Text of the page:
Changing sim cards

4. From wind chaser to wifi chaser

As least as important as choosing the right spot: inform yourself how the internet connection is there. At some spots you will desperately need your local sim card and stack up on mobile internet, at other spots you can easily use the airbnb’s or hotel’s wifi since it works pretty decently. I would always recommend to get a local sim card if possible, just so you’re independent – there is an overview of sim cards with data packages worldwide here.

I usually ask around in Digital Nomad Facebook groups like these ones:

There are also super active groups for digital nomads at kite surf spots, like these ones:

5. Go with the flow

To be honest, it’s hard to plan ahead. You never know, if the wind is really blowing as it has been the last decades and if the wifi is as good as promised. Once you’re there, try to stay flexible.

The internet is just not working at your apartment? Ask around, look for cafes with wifi, try different locations. This is why I prefer staying longer at a place, because this initial searching can sometimes take quite long and it starts annoying me if I have to do it too often.

Sometimes I was lucky, like when I had an apartment in Cabarete and had perfect wifi on the terrace while having an ocean view to die for. Or when I came to Isla de Coche, Venezuela, and other digital nomads, who were staying there for already quite a while, told me which apartment to choose to be closest to the router (which worked out perfectly).

The streets of Jericocoara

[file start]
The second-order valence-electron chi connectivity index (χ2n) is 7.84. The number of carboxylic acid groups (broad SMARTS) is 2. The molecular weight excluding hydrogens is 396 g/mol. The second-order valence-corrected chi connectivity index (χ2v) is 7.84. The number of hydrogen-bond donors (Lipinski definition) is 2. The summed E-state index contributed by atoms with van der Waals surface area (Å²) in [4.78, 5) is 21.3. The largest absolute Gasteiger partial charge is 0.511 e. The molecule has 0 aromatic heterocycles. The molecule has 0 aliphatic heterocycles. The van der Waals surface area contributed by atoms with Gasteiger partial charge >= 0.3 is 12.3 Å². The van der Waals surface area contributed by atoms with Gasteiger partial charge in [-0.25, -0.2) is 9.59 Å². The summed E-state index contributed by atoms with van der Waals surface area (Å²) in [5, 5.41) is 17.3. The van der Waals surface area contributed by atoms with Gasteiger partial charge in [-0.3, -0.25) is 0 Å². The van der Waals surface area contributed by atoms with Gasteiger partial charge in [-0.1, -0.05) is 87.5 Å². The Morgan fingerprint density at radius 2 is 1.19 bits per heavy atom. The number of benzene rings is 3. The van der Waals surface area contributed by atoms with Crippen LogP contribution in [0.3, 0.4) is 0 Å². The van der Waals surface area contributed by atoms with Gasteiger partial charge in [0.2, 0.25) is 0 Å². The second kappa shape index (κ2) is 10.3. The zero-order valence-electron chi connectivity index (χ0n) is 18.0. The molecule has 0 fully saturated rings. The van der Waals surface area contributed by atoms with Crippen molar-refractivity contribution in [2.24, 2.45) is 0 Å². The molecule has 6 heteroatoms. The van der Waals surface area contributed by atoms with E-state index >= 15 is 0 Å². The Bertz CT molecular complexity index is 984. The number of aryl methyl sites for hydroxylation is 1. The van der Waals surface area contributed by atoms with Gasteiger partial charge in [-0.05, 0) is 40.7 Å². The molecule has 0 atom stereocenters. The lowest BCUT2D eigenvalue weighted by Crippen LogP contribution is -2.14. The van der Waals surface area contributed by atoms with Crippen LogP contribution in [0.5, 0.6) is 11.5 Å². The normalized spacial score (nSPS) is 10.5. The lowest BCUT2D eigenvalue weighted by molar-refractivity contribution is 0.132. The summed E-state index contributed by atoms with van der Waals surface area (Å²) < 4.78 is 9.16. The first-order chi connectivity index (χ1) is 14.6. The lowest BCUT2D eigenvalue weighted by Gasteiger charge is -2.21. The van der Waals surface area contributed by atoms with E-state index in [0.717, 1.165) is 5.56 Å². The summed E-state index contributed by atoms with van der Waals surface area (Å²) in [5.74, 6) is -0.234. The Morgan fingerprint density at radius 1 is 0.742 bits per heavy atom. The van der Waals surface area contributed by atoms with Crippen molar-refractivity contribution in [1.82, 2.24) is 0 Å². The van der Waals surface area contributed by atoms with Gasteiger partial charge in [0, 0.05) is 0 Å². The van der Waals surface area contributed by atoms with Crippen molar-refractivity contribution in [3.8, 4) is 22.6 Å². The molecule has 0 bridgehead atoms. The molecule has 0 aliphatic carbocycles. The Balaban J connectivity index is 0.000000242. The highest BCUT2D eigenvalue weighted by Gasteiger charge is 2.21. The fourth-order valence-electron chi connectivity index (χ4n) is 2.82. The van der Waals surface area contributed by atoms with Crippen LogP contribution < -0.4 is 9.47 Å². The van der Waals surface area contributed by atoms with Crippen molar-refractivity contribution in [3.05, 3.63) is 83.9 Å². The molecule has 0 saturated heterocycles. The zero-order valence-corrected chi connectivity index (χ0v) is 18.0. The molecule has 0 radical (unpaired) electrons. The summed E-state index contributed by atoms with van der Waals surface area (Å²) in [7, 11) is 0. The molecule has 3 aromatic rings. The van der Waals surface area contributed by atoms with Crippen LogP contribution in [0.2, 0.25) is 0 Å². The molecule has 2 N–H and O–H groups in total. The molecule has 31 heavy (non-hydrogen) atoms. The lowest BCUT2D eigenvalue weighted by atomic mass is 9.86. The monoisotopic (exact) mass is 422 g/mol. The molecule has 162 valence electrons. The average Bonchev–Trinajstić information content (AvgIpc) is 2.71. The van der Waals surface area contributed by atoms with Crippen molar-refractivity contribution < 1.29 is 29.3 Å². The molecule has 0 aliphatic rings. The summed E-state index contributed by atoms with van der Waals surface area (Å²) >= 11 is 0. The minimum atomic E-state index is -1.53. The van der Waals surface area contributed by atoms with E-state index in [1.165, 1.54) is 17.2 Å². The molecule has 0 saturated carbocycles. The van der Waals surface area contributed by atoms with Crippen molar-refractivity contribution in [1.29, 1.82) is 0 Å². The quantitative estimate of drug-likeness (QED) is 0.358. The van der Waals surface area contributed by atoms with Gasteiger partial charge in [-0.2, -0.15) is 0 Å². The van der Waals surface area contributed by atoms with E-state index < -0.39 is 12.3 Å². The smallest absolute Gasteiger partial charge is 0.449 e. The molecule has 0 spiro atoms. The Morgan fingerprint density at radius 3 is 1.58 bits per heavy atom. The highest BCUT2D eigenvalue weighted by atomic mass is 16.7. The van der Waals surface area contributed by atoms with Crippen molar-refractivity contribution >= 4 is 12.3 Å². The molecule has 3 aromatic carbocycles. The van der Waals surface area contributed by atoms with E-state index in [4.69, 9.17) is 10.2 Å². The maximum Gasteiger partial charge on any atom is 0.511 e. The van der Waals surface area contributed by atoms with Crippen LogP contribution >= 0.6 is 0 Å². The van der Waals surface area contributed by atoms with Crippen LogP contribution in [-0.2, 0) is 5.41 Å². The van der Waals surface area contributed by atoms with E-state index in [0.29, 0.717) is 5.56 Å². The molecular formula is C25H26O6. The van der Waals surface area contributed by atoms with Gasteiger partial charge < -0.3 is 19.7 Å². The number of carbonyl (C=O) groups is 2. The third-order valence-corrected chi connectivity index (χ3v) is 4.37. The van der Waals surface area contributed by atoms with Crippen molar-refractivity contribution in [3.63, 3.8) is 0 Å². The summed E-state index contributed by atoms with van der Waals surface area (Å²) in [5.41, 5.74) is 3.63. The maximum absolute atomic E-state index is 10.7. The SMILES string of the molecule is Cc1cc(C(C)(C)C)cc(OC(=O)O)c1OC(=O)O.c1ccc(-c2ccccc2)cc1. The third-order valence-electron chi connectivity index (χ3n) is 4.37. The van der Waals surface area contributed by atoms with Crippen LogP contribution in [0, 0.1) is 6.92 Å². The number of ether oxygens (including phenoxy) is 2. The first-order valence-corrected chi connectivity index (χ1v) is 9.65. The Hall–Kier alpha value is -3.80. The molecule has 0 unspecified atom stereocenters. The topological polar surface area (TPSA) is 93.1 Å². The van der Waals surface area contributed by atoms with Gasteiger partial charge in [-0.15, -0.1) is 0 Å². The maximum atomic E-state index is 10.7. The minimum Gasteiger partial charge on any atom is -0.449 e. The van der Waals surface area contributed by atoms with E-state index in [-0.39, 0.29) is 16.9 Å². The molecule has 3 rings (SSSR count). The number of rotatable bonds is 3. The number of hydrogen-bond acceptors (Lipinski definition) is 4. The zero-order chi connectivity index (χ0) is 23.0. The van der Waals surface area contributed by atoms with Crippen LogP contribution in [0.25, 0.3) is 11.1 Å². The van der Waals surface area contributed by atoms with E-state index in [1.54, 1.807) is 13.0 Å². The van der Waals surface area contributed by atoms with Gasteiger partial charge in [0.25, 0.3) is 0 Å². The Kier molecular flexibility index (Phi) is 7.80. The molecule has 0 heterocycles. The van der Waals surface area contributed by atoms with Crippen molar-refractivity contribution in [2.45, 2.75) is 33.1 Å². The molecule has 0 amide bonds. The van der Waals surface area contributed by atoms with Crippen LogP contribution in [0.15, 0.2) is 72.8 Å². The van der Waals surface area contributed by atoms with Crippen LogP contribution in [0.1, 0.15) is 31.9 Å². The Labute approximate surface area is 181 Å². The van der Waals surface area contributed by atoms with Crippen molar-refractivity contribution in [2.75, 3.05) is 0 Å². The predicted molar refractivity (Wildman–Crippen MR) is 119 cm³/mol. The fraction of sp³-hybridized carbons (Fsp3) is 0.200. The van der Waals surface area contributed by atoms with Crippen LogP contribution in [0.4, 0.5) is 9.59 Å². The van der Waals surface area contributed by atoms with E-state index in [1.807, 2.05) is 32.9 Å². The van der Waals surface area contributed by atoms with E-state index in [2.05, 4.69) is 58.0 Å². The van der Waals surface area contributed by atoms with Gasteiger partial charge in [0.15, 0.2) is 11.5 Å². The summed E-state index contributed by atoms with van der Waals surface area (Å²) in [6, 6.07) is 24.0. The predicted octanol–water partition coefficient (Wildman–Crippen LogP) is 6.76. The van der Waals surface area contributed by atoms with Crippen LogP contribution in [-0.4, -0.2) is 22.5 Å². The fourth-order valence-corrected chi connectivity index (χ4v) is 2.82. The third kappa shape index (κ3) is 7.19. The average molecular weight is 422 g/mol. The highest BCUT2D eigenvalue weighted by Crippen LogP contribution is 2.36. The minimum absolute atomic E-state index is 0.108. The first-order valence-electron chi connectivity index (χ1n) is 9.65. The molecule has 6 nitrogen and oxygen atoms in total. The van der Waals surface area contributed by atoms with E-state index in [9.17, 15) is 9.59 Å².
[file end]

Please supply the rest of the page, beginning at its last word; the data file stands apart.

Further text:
6. Find your daily routine

Routine is oftentimes a bit dreaded and seen as something negative. When I started into the lifestyle, I realized: too many options and all the freedom I could possibly have, weren’t good for my productivity. I guess it’s different for everyone, but it helps me to have a certain routine.

I love to have a morning routine:

  • As soon as I get up I meditate, using apps like headspace or calm. When I’m in a hurry I just think of a few things I’m grateful for, which is a happiness-booster for me and then think about a few things I’m looking forward to today, which fires my motivation and gets me pumped for the day. We also created a facebook chat with a few people called “Daily Gratitude Group” where you have to write 3 things every day you’re grateful for. I love this since you don’t only have to think of something yourself but the other’s points spread the happiness over to you.
  • Then I’m ready for some morning sport (run, swim, Yoga, 7-Minute-strength-training or kite session, depending on the destination). I just need some kind of movement in the morning since I will feel like a different person afterwards.
  • Tea Time. I absolutely love Green Jasmine Tea. As soon as I have my cup of tea, the day can start. Sometimes I have breakfast, most times I don’t since I’m not the breakfast person. From here on my day is quite different.
  • I try to start always with the MIT, the most important task. It works like 50 percent of the time. Sometimes I prefer doing 2 or 3 really quick small tasks that are on my mind and bother me otherwise and sometimes I then get carried away. And sometimes I actually manage to start right away with my MIT.
  • Depending on the wind and how constant it is, I usually like to go for a session as soon as I had a few hours of work done. Clear the mind, get in touch with nature and then I’m good to go for another productive work session.

Working from the cafe next to the ocean

7. Find your distractions and reduce them

One of the things I find the hardest about being a digital nomad, is that you work where others vacation. And you will most probably be the only one working, people will ask you always the same questions and still not really believe you are working.

Find spots you can work at productively

So for me for example it is impossible to work e.g. at a platform or cafe directly at a kite spot if I already know a lot of people there because there is always someone coming by and chatting with you. Also, as soon as I see someone putting up their kites or seeing a lot of people on the water, I get nervous, extremely nervous. So I tend to find spots where I don’t get distracted so easily.

Have an offline to-do-list for the downtimes